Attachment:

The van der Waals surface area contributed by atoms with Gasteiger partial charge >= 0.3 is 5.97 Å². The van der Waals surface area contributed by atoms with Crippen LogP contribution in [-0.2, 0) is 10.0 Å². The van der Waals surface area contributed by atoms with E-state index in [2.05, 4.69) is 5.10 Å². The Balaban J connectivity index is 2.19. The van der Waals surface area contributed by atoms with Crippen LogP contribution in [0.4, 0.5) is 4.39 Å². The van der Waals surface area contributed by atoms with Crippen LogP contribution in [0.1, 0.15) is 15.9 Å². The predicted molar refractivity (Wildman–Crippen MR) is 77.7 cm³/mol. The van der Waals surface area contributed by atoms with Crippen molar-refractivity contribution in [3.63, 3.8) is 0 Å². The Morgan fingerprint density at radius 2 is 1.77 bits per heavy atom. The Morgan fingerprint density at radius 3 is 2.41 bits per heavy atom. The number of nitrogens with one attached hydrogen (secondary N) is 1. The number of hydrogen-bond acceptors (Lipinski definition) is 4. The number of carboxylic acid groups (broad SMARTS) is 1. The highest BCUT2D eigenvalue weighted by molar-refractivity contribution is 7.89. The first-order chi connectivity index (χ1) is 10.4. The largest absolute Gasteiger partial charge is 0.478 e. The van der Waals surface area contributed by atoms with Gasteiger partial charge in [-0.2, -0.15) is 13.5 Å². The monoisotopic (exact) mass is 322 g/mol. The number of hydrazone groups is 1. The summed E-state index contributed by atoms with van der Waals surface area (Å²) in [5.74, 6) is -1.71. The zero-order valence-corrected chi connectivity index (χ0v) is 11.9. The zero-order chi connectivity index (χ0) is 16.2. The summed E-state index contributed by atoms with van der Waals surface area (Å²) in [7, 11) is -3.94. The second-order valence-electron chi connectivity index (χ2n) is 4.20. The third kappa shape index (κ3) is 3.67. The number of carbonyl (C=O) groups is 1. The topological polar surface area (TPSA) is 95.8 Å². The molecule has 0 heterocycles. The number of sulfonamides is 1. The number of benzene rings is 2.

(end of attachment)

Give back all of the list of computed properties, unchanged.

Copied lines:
The van der Waals surface area contributed by atoms with Gasteiger partial charge >= 0.3 is 5.97 Å². The van der Waals surface area contributed by atoms with Crippen LogP contribution in [-0.2, 0) is 10.0 Å². The van der Waals surface area contributed by atoms with E-state index in [2.05, 4.69) is 5.10 Å². The Balaban J connectivity index is 2.19. The van der Waals surface area contributed by atoms with Crippen LogP contribution in [0.4, 0.5) is 4.39 Å². The van der Waals surface area contributed by atoms with Crippen LogP contribution in [0.1, 0.15) is 15.9 Å². The predicted molar refractivity (Wildman–Crippen MR) is 77.7 cm³/mol. The van der Waals surface area contributed by atoms with Crippen molar-refractivity contribution in [3.63, 3.8) is 0 Å². The Morgan fingerprint density at radius 2 is 1.77 bits per heavy atom. The Morgan fingerprint density at radius 3 is 2.41 bits per heavy atom. The number of nitrogens with one attached hydrogen (secondary N) is 1. The number of hydrogen-bond acceptors (Lipinski definition) is 4. The number of carboxylic acid groups (broad SMARTS) is 1. The highest BCUT2D eigenvalue weighted by molar-refractivity contribution is 7.89. The first-order chi connectivity index (χ1) is 10.4. The largest absolute Gasteiger partial charge is 0.478 e. The van der Waals surface area contributed by atoms with Gasteiger partial charge in [-0.2, -0.15) is 13.5 Å². The monoisotopic (exact) mass is 322 g/mol. The number of hydrazone groups is 1. The summed E-state index contributed by atoms with van der Waals surface area (Å²) in [5.74, 6) is -1.71. The zero-order valence-corrected chi connectivity index (χ0v) is 11.9. The zero-order chi connectivity index (χ0) is 16.2. The summed E-state index contributed by atoms with van der Waals surface area (Å²) in [7, 11) is -3.94. The second-order valence-electron chi connectivity index (χ2n) is 4.20. The third kappa shape index (κ3) is 3.67. The number of carbonyl (C=O) groups is 1. The topological polar surface area (TPSA) is 95.8 Å². The molecule has 0 heterocycles. The number of sulfonamides is 1. The number of benzene rings is 2.